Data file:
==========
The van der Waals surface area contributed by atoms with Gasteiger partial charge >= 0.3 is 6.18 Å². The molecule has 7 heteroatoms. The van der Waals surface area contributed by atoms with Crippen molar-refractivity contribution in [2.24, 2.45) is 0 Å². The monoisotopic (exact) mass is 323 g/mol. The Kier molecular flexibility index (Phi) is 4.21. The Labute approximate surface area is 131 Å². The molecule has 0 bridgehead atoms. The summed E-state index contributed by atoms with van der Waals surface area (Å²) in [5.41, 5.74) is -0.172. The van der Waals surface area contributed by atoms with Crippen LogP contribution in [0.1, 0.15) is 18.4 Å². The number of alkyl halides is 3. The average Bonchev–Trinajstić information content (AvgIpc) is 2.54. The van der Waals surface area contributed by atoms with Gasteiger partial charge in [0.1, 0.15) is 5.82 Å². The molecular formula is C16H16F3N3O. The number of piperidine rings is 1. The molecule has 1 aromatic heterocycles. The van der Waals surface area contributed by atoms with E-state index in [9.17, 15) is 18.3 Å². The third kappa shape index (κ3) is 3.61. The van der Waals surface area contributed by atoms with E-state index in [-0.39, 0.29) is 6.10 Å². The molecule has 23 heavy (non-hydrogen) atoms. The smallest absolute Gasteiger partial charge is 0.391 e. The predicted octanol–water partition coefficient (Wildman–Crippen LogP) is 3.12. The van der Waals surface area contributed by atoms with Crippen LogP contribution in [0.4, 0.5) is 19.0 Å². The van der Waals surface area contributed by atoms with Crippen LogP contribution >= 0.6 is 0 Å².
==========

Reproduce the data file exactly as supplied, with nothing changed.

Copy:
The van der Waals surface area contributed by atoms with Gasteiger partial charge >= 0.3 is 6.18 Å². The molecule has 7 heteroatoms. The van der Waals surface area contributed by atoms with Crippen molar-refractivity contribution in [2.24, 2.45) is 0 Å². The monoisotopic (exact) mass is 323 g/mol. The Kier molecular flexibility index (Phi) is 4.21. The Labute approximate surface area is 131 Å². The molecule has 0 bridgehead atoms. The summed E-state index contributed by atoms with van der Waals surface area (Å²) in [5.41, 5.74) is -0.172. The van der Waals surface area contributed by atoms with Crippen LogP contribution in [0.1, 0.15) is 18.4 Å². The number of alkyl halides is 3. The average Bonchev–Trinajstić information content (AvgIpc) is 2.54. The van der Waals surface area contributed by atoms with Gasteiger partial charge in [0.1, 0.15) is 5.82 Å². The molecular formula is C16H16F3N3O. The number of piperidine rings is 1. The molecule has 1 aromatic heterocycles. The van der Waals surface area contributed by atoms with E-state index in [9.17, 15) is 18.3 Å². The third kappa shape index (κ3) is 3.61. The van der Waals surface area contributed by atoms with E-state index in [-0.39, 0.29) is 6.10 Å². The molecule has 23 heavy (non-hydrogen) atoms. The smallest absolute Gasteiger partial charge is 0.391 e. The predicted octanol–water partition coefficient (Wildman–Crippen LogP) is 3.12. The van der Waals surface area contributed by atoms with Crippen LogP contribution in [0.4, 0.5) is 19.0 Å². The van der Waals surface area contributed by atoms with Crippen LogP contribution >= 0.6 is 0 Å².